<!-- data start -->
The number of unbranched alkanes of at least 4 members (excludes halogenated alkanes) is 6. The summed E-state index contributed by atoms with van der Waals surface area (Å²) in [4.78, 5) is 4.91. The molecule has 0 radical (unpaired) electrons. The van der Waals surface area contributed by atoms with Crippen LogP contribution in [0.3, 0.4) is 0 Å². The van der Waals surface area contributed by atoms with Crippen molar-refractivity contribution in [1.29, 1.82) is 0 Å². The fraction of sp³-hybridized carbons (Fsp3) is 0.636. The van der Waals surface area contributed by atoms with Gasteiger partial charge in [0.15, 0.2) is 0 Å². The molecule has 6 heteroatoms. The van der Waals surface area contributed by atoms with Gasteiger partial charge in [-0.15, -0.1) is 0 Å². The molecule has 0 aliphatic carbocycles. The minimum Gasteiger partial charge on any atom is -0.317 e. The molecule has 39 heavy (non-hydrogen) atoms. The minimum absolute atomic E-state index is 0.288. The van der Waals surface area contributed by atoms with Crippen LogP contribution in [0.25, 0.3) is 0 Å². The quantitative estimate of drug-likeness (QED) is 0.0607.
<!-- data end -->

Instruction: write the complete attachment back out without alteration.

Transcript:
The number of unbranched alkanes of at least 4 members (excludes halogenated alkanes) is 6. The summed E-state index contributed by atoms with van der Waals surface area (Å²) in [4.78, 5) is 4.91. The molecule has 0 radical (unpaired) electrons. The van der Waals surface area contributed by atoms with Crippen LogP contribution in [0.3, 0.4) is 0 Å². The van der Waals surface area contributed by atoms with Crippen molar-refractivity contribution in [1.29, 1.82) is 0 Å². The fraction of sp³-hybridized carbons (Fsp3) is 0.636. The van der Waals surface area contributed by atoms with Gasteiger partial charge in [0.15, 0.2) is 0 Å². The molecule has 6 heteroatoms. The van der Waals surface area contributed by atoms with Gasteiger partial charge in [-0.15, -0.1) is 0 Å². The molecule has 0 aliphatic carbocycles. The minimum Gasteiger partial charge on any atom is -0.317 e. The molecule has 39 heavy (non-hydrogen) atoms. The minimum absolute atomic E-state index is 0.288. The van der Waals surface area contributed by atoms with Crippen LogP contribution in [0.25, 0.3) is 0 Å². The quantitative estimate of drug-likeness (QED) is 0.0607.